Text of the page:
Reprieve for taxpayers in demanding times

March 9th, 2016, Published in Articles: EE Publishers, Articles: Vector


Mark Botha

Mark Botha

Business must currently contend with challenges such as the downward growth trend in the Orient, the falling rand-dollar exchange rate and the very real possibility of a rating agency downgrade to junk status for South Africa.

Added to these are the depressed state of the emerging-world economy and the recent approval by the National Energy Regulator of South Africa (NERSA) of a 9,4% power tariff hike.

Yet, all is not doom and gloom. Companies in all spheres of industry may do well to consider the provisions of Section 12L of the Income Tax Act, 1962, which offers businesses and other taxpayers deductions based on energy savings achieved in their day-to-day activities and projects of income generation.

This section came to effect on 1 November 2013 to honour South Africa’s commitments to the 2009 United Nations Conference on Climate Change in Copenhagen and will remain so until 1 January 2020.

While the tax incentives of Section 12K aim to reduce domestic greenhouse gas emissions, Section 12L of the act encourages taxpayers to convert old plant, installations, equipment and processes to new and energy-efficient technologies and systems. These tax deductions were set in March 2015 at R0,95/kWh saved, up 22,5% from the previous R0,45/kWh saved.

A draft interpretation note issued by the South African Revenue Service (SARS) includes in the energy-efficiency measures and equipment that qualify for the deductions projects generating energy from combined heat and power as well as from captive-power plant, where the energy is produced for sole use by the business.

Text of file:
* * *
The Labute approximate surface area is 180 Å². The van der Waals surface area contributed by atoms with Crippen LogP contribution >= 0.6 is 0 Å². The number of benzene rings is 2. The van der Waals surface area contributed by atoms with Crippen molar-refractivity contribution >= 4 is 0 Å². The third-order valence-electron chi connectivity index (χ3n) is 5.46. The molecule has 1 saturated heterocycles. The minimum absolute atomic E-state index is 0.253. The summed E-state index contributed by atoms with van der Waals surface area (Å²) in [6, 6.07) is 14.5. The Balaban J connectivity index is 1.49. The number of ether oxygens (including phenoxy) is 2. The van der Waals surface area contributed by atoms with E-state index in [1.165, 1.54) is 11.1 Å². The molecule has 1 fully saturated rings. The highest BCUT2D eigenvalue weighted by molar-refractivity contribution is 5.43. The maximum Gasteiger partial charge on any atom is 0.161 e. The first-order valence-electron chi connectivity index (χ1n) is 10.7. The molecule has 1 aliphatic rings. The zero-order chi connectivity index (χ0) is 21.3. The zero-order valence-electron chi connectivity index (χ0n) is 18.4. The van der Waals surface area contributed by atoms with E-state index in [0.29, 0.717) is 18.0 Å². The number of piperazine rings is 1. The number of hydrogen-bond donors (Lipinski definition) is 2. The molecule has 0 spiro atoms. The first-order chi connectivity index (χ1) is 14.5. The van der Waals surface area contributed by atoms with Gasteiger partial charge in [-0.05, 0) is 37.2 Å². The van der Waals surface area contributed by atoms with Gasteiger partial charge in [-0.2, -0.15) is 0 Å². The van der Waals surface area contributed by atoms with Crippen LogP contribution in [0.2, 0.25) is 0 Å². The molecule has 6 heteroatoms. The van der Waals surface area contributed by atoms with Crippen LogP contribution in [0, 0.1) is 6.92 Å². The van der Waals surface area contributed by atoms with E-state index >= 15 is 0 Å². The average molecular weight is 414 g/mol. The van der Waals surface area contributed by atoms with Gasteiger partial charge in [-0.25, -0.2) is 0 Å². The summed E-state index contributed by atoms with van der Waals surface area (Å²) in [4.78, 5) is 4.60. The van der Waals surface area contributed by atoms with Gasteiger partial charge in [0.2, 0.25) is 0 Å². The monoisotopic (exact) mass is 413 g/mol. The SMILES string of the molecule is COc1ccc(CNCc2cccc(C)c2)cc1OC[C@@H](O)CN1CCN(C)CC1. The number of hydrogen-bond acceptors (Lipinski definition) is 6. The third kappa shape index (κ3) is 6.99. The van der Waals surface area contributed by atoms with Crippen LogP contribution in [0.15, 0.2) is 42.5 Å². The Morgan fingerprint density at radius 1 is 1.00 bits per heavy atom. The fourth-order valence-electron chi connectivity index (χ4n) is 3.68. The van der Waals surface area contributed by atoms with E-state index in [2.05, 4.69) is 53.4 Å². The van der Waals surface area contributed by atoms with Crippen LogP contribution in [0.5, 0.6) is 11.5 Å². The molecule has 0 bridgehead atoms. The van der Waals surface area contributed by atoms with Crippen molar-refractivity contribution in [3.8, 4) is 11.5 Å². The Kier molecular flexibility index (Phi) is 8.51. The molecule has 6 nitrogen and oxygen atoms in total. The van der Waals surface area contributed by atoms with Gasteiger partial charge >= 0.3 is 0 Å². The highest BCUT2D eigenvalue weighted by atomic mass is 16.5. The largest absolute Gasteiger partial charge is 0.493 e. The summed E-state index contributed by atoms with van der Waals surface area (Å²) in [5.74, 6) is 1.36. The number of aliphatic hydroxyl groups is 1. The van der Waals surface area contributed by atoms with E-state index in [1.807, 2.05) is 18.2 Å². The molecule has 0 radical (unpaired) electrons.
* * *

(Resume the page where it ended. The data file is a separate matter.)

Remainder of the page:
Combined heat and power generation, also known as co-generation, is achieved where electricity or heat is produced from a derivative product created by an industrial process in the production of the core product.

Tenants who do not own this equipment but who maintain approved efficiency measures resulting in savings registered in their name are also eligible for the tax deduction under Section 12L.

Projects which do not qualify for the tax deduction are those which generate energy from renewable sources other than combined heat and power, and captive-power plant whose energy conversion efficiency amounts to less than 35%. Third parties such as contractors employed to manage energy-efficiency projects are also excluded.

To claim these benefits, the taxpayer must register the project with the South African National Energy Institute (SANEDI); appoint a measurement and verification (M&V) professional (accredited, in turn, by the South African National Accreditation System or SANAS) to compile a report showing the energy savings achieved; submit this report to SANEDI and obtain from it an energy-efficiency performance certificate, in that order.

The project producing the energy savings can be registered via the SANEDI website at while the M&V professional will be selected from a list provided by SANAS.

The project’s adjusted baseline must be assessed and submitted to SANEDI for approval before it will issue the energy-efficiency certificate.

On issuance of the certificate for the year under assessment, the project’s registration date will expire and a new project identification number will have to be acquired for each year, even where the same project continues over multiple years.

The SARS draft interpretation note remains open to comment until 18 March 2016.

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